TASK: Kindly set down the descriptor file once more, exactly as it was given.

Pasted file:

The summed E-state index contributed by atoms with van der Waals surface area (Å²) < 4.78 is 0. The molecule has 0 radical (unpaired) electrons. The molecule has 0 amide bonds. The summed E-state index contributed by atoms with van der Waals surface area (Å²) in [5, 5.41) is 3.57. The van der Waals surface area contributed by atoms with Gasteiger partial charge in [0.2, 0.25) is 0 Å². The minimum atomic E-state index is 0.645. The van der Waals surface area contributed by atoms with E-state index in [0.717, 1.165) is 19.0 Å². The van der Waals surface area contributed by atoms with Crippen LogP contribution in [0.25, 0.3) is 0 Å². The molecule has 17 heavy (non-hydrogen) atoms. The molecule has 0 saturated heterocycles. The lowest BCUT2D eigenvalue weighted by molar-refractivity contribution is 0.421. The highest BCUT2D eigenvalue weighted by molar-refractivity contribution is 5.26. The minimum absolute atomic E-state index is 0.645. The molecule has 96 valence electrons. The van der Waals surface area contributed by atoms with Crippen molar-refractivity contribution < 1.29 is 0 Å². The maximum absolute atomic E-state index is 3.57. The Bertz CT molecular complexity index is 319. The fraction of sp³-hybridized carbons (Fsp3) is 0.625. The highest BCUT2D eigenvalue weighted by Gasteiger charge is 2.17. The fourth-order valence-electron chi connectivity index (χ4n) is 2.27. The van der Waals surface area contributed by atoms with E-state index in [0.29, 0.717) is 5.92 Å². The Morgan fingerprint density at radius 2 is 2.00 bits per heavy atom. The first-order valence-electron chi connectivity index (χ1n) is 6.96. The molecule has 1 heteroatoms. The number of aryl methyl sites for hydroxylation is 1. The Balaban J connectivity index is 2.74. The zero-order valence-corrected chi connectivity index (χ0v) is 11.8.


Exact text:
The summed E-state index contributed by atoms with van der Waals surface area (Å²) < 4.78 is 0. The molecule has 0 radical (unpaired) electrons. The molecule has 0 amide bonds. The summed E-state index contributed by atoms with van der Waals surface area (Å²) in [5, 5.41) is 3.57. The van der Waals surface area contributed by atoms with Gasteiger partial charge in [0.2, 0.25) is 0 Å². The minimum atomic E-state index is 0.645. The van der Waals surface area contributed by atoms with E-state index in [0.717, 1.165) is 19.0 Å². The van der Waals surface area contributed by atoms with Crippen LogP contribution in [0.25, 0.3) is 0 Å². The molecule has 17 heavy (non-hydrogen) atoms. The molecule has 0 saturated heterocycles. The lowest BCUT2D eigenvalue weighted by molar-refractivity contribution is 0.421. The highest BCUT2D eigenvalue weighted by molar-refractivity contribution is 5.26. The minimum absolute atomic E-state index is 0.645. The molecule has 96 valence electrons. The van der Waals surface area contributed by atoms with Crippen molar-refractivity contribution < 1.29 is 0 Å². The maximum absolute atomic E-state index is 3.57. The Bertz CT molecular complexity index is 319. The fraction of sp³-hybridized carbons (Fsp3) is 0.625. The highest BCUT2D eigenvalue weighted by Gasteiger charge is 2.17. The fourth-order valence-electron chi connectivity index (χ4n) is 2.27. The van der Waals surface area contributed by atoms with E-state index in [0.29, 0.717) is 5.92 Å². The Morgan fingerprint density at radius 2 is 2.00 bits per heavy atom. The first-order valence-electron chi connectivity index (χ1n) is 6.96. The molecule has 1 heteroatoms. The number of aryl methyl sites for hydroxylation is 1. The Balaban J connectivity index is 2.74. The zero-order valence-corrected chi connectivity index (χ0v) is 11.8.